Science shorts: Bite-sized findings featuring the benefits of broccoli, flaxseed oil and omega-3

By Gary Scattergood

- Last updated on GMT

Science shorts: Bite-sized findings featuring the benefits of broccoli, flaxseed oil and omega-3

Related tags Broccoli omega-3 flaxseed oil Research

In the latest round-up of emerging research, we shine the spotlight on the benefits of broccoli for the ageing population, flaxseed oil for bone density, and more.


The region's leading probiotic and microbiome event — Probiota Asia — will get underway in Singapore this month with a stellar line-up of speakers, including the likes of Blackmores, Danone, Herbalife and Life-Space, set to take to the stage.

Find out how to attend​.

Broccoli best of the bunch in preventing hospitalisation from aged falls

The humble broccoli, and its cruciferous cousins, including Brussels sprouts, cauliflower and cabbage, could help older people avoid being hospitalised after a fall, researchers at Edith Cowan University have revealed.

Their findings, published in the British Journal of Nutrition​, suggest that just half a cup of broccoli a day could prevent older people from falling and help them to maintain their quality of life well into old age.

This is because of a link between higher consumption of cruciferous vegetables and better muscle strength and physical function in the participants.

We suspect this is one of the ways they reduce the risk of falling​,” said lead researcher Marc Sim.

Flaxseed oil may benefit haemodialysis patients with mineral and bone disorder: Iran RCT

Daily consumption of flaxseed oil may benefit haemodialysis patients​ suffering from chronic kidney disease and mineral and bone disorder, say Iranian researchers.

Chronic kidney disease-related mineral and bone disorder is common among haemodialysis patients.

This led researchers at Iran's Shahid Beheshti University of Medical Sciences and Tehran University of Medical Sciences to conduct a study to determine the impact of flaxseed oil — a rich plant-based source of omega-3 fatty acids and alpha-linoleic acid (ALA) — on serum markers of bone formation and resorption in haemodialysis patients.

Chlorella supplements may support immune function during intensive training

Intense training and exercise are known to disturb the immune system. A new study from England suggests that supplements containing the algae Chlorella pyrenoidosa may help.

Data published in the European Journal of Nutrition​ ​indicated that supplementation with six grams of Chlorella during a period of intense training led to beneficial effects on secretory IgA (sIgA), an antibody that is important for the integrity of the immune system.

“Daily supplementation with [Chlorella] was able to increase salivary sIgA concentration and secretion rate at rest,”​wrote Corinna Chidley and Glen Davison from the Endurance Research Group in the School of Sport and Exercise Sciences at the University of Kent.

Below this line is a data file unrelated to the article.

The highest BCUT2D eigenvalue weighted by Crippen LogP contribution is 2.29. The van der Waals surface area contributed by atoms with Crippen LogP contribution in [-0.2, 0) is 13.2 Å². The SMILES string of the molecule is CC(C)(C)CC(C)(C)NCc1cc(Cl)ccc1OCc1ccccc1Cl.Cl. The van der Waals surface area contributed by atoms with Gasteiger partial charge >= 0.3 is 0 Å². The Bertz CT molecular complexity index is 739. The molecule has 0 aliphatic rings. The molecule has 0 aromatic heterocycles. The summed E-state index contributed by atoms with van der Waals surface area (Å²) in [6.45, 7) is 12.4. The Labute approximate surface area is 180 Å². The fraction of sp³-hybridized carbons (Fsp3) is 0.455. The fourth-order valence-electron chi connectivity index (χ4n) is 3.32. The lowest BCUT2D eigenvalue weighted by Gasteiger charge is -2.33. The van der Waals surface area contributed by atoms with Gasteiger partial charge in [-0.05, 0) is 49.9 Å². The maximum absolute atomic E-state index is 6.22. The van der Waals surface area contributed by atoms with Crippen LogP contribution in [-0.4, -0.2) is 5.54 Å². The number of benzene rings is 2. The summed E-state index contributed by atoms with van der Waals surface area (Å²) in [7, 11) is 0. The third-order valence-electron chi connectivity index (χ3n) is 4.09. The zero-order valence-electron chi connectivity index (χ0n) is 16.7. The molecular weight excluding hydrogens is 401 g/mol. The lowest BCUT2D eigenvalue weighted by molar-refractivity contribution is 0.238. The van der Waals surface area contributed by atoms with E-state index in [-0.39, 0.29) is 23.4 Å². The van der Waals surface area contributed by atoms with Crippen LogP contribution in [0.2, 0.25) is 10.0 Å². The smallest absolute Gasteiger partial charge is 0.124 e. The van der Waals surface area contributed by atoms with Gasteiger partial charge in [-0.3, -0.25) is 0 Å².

Gut microbiome changes linked to progress of Huntington's disease

Australian scientists have made a rare breakthrough in the study of Huntington's disease by finding that changes in the gut microbiome may influence its progress and treatment.

The research points to the urgent need for follow-up studies in humans that can validate the findings. It provides even more evidence that the gut plays a significant role in diseases of the brain.

Gut microbiome changes have already been described in Alzheimer’s and Parkinson’s disease, autism, depression, chronic fatigue syndrome, type 2 diabetes and other diseases.


Omega-3 and vitamin B12 may improve autistic behaviours, Saudi study finds

The consumption of vitamin B12 and omega-3 fatty acids — either in combination or independently — may be able to alleviate autistic behaviours,​ according to a study by Saudi Arabia’s King Saud University.

A major component of autism (as well as many other neurodevelopmental disorders) is abnormal phospholipid metabolism.

Researchers said that rodents that are orally administered propionic acid (PPA) can exhibit behavioural abnormalities and biochemical indications similar to those seen in autistic individuals, and can therefore be used as a model to examine the link between impaired brain fatty acid metabolism and autism.

The researchers conducted a study with the aim of understanding the alterations in phospholipid metabolism in the brain of an autistic rodent, and whether omega-3 and / or vitamin B12 could be viable remedies.

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